There are a number of concepts and ideas that should be considered before choosing a deer feeder. These include:
- How many deer are in the area?
- What Kind of feed you are planning to use?
- How often will you be able to visit and refill the deer feeder?
- Other animals that might benefit from a deer feeder.
- Other food in the area for deer to eat.
The answers to these questions and additional considerations in this post will help you decide on what kind of a deer feeder to consider.
How many deer are in the area?
If there are a lot of deer in your area where you intend to place the deer feeder, your food is going to be cleaned up quickly. In some areas there can be one deer for every 5 to 10 acres. They roam freely and will quickly find your deer feeder.
An automatic feeder only dispenses so much deer feed at a time. Deer can gorge themselves on a gravity feeder. If there are not too many deer in your area, some feed may not be consumed. If it gets wet, it can begin to get moldy and also rot as well as plugging up the feeder blocking feed from being dispensed.
What Kind of feed you are planning to use?
A corn – soybean mix provides around 16% protein which is considered a decent food for deer. This mixture will also flow through deer feeders well and will be eaten quickly by any deer in the area. If there are alternatives, such as acorns, this mixture could sit for awhile. Corn diets for deer can change their stomach bacteria and cause problems for them.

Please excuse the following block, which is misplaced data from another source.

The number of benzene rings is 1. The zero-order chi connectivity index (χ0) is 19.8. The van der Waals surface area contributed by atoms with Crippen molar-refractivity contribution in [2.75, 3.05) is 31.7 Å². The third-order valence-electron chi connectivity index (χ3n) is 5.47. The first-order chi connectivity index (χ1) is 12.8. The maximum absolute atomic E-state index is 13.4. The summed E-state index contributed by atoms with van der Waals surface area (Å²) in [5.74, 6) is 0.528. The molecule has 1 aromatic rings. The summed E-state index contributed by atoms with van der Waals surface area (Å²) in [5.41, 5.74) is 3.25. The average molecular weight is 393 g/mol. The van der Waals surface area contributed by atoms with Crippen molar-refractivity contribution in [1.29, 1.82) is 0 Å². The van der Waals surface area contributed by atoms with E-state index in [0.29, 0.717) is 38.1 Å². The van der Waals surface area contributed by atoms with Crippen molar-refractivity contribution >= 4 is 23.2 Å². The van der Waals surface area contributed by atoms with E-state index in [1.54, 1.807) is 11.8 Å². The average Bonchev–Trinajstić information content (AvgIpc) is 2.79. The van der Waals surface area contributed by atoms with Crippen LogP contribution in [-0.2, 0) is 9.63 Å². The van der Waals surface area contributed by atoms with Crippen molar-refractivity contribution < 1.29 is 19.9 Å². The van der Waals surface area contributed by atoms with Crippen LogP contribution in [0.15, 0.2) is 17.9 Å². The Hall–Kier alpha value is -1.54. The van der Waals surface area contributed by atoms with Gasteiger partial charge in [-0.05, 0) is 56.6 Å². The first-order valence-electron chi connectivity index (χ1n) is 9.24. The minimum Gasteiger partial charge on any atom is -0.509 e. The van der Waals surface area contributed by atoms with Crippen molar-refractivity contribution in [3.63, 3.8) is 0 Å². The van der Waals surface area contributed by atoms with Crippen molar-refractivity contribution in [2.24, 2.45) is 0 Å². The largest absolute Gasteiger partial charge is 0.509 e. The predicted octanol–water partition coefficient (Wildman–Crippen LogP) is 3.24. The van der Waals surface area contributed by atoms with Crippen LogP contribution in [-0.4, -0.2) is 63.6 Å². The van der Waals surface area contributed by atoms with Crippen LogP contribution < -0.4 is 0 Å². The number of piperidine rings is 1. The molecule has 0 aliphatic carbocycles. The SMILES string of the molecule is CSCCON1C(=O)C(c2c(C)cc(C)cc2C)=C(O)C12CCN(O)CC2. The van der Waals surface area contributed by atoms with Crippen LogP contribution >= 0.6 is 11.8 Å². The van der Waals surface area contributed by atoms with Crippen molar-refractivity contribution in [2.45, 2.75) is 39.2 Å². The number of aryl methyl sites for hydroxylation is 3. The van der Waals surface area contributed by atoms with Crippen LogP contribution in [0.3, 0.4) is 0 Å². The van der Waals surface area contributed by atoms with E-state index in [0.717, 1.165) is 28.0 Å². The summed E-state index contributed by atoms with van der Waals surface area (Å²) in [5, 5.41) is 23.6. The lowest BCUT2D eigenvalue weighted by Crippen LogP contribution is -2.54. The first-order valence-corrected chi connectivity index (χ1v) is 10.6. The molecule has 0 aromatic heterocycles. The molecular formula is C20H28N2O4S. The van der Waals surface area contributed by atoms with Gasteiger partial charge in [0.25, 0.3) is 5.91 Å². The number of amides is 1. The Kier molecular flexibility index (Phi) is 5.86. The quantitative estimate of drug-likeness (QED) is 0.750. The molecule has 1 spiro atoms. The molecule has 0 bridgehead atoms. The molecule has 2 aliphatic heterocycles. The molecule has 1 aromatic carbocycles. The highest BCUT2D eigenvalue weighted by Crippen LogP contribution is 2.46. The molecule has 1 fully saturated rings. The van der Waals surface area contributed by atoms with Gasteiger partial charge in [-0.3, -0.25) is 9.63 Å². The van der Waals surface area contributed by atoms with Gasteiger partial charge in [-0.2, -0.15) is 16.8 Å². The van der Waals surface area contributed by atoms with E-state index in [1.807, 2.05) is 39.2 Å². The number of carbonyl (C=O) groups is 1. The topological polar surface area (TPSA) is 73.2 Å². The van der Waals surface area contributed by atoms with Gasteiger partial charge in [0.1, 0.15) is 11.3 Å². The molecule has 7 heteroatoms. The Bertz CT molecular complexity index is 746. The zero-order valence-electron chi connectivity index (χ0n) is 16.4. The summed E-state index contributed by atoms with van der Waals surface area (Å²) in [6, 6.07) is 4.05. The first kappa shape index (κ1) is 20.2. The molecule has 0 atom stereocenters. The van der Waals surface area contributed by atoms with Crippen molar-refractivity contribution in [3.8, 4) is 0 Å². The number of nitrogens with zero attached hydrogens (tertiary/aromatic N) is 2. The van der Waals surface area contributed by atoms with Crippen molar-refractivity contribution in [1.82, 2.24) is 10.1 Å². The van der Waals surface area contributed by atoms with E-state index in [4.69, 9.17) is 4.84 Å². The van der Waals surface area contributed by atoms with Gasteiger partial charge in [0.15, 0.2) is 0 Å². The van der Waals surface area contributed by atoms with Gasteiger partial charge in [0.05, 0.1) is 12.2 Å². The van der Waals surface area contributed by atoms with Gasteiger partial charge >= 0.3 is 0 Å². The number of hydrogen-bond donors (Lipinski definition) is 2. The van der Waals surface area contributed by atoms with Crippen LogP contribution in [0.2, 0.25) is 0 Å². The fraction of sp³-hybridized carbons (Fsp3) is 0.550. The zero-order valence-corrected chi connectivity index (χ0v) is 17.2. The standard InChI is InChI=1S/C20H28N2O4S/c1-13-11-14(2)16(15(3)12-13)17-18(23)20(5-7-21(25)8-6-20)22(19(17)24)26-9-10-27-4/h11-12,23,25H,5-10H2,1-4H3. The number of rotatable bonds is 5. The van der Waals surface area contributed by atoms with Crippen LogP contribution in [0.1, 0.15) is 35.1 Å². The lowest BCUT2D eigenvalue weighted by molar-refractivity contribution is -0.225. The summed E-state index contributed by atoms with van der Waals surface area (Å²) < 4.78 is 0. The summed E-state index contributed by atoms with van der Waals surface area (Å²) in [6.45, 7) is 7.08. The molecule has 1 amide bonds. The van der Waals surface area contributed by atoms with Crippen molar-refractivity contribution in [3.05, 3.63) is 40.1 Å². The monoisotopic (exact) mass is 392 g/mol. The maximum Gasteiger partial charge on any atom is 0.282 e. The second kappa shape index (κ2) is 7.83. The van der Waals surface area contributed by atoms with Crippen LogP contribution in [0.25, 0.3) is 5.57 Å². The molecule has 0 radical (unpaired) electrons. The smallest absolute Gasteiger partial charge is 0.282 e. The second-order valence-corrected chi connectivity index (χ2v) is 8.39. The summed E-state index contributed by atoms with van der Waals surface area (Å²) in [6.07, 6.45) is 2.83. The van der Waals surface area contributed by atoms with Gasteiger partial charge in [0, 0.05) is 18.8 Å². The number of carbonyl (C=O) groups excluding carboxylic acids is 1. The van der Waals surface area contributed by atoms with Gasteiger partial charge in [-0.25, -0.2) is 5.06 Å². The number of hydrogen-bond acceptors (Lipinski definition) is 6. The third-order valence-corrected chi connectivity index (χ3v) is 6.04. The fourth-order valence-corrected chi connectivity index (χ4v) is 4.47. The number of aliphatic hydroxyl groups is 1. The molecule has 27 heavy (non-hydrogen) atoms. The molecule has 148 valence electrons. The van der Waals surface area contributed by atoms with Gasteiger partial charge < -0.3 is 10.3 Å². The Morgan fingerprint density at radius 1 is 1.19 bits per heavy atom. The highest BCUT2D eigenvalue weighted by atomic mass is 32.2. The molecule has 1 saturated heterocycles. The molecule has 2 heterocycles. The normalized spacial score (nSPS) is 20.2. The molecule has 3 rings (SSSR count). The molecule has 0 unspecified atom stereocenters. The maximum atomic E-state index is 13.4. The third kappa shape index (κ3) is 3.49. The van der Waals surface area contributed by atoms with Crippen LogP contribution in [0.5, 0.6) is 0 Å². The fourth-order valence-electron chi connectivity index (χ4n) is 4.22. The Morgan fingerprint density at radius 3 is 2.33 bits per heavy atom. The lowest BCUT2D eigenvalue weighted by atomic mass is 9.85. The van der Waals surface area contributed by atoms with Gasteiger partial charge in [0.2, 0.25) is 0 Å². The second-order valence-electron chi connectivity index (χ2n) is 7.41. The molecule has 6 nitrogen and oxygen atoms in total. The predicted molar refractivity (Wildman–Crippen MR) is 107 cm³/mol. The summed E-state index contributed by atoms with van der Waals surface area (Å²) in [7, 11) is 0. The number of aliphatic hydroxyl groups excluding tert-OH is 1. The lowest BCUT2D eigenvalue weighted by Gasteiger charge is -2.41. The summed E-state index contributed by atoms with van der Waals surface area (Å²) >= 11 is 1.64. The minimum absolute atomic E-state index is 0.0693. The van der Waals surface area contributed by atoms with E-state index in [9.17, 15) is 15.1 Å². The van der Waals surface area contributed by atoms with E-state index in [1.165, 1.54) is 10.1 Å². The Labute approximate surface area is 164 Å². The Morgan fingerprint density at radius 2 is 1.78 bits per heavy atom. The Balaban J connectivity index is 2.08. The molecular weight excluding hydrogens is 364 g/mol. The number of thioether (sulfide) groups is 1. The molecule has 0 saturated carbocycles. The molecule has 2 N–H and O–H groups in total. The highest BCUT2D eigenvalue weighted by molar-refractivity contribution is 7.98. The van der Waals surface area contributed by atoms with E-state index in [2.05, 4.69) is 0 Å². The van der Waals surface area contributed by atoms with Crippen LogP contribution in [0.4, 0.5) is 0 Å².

Adding some kind of pellet to the feed is better, however it can get quite expensive depending on the number of deer you have. If you need to control the amount of food consumed, an automatic feeder is better.
How often will you be able to visit and refill the deer feeder?
An automatic feeder can be programmed to only allow so much feed to be consumed every day. You can have a better idea of how long the feed will last; however, it may not provide sufficient feed to properly sustain the deer in the area. Gravity feeders allow the deer and other animals such as raccoons to feed as much as they need.
Gravity feeders can run out in less than two weeks if there are a lot of deer in the area. Some consumers will install cameras, so they can get some idea of how many animals are being fed and what kind. Use an automatic feeder if you are unable to visit on regular intervals.
Other animals that might benefit from a deer feeder.
Other animals such as raccoons, crows, squirrels and even turkeys will take advantage of your deer feeder. If your also adding pellets, this can be expensive to feed all of these different animals. Many people will turn to automatic feeders to attempt to control this to some degree.
However, again depending on the number of deer and other animals in the area, an automatic feeder may not provide enough protein for the deer to grow healthy horns and lactate well.
Other food in the area for deer to eat.
Review the area where you plan to install your deer feeder. You will want to try to get some idea of the number of deer in the area. Also check for food sources. For example, apple trees, acorn trees and other food sources will attract the deer. While the existence of these food sources will decrease the food eaten by deer in the area, your feed could get wet and rot if not eaten. Automatic feeders can control this to some degrees.
Although they can be more expensive, some consumers will purchase combination gravity and automatic deer feeders. This gives them many options depending on where they plan to place the feeder, estimates of deer population in the area, food sources, etc.